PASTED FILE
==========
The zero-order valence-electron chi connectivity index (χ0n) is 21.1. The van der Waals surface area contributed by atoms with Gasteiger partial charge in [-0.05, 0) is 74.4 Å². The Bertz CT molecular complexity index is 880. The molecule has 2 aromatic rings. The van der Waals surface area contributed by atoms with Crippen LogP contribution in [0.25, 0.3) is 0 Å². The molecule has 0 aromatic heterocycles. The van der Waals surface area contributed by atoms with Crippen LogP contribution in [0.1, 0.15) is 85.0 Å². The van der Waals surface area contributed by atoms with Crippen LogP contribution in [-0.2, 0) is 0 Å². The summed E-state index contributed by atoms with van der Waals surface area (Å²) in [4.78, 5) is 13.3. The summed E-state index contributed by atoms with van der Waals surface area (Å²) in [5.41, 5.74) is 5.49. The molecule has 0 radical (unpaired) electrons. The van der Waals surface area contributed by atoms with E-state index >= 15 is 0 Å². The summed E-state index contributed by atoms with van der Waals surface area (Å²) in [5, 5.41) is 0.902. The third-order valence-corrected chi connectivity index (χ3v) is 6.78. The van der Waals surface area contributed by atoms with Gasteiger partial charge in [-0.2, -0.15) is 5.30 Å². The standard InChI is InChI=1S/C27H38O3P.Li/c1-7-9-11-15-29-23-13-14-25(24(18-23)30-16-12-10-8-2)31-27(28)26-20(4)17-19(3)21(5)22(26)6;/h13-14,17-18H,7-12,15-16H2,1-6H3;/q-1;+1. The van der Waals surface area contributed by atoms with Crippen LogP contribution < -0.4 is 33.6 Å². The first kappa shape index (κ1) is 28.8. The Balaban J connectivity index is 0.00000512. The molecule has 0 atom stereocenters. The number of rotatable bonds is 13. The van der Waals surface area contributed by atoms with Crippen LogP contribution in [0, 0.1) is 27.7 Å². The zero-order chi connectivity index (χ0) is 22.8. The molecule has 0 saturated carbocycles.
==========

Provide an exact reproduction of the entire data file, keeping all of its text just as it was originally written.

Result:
The zero-order valence-electron chi connectivity index (χ0n) is 21.1. The van der Waals surface area contributed by atoms with Gasteiger partial charge in [-0.05, 0) is 74.4 Å². The Bertz CT molecular complexity index is 880. The molecule has 2 aromatic rings. The van der Waals surface area contributed by atoms with Crippen LogP contribution in [0.25, 0.3) is 0 Å². The molecule has 0 aromatic heterocycles. The van der Waals surface area contributed by atoms with Crippen LogP contribution in [0.1, 0.15) is 85.0 Å². The van der Waals surface area contributed by atoms with Crippen LogP contribution in [-0.2, 0) is 0 Å². The summed E-state index contributed by atoms with van der Waals surface area (Å²) in [4.78, 5) is 13.3. The summed E-state index contributed by atoms with van der Waals surface area (Å²) in [5.41, 5.74) is 5.49. The molecule has 0 radical (unpaired) electrons. The van der Waals surface area contributed by atoms with E-state index >= 15 is 0 Å². The summed E-state index contributed by atoms with van der Waals surface area (Å²) in [5, 5.41) is 0.902. The third-order valence-corrected chi connectivity index (χ3v) is 6.78. The van der Waals surface area contributed by atoms with Gasteiger partial charge in [-0.2, -0.15) is 5.30 Å². The standard InChI is InChI=1S/C27H38O3P.Li/c1-7-9-11-15-29-23-13-14-25(24(18-23)30-16-12-10-8-2)31-27(28)26-20(4)17-19(3)21(5)22(26)6;/h13-14,17-18H,7-12,15-16H2,1-6H3;/q-1;+1. The van der Waals surface area contributed by atoms with Crippen LogP contribution < -0.4 is 33.6 Å². The first kappa shape index (κ1) is 28.8. The Balaban J connectivity index is 0.00000512. The molecule has 0 atom stereocenters. The number of rotatable bonds is 13. The van der Waals surface area contributed by atoms with Crippen LogP contribution in [0, 0.1) is 27.7 Å². The zero-order chi connectivity index (χ0) is 22.8. The molecule has 0 saturated carbocycles.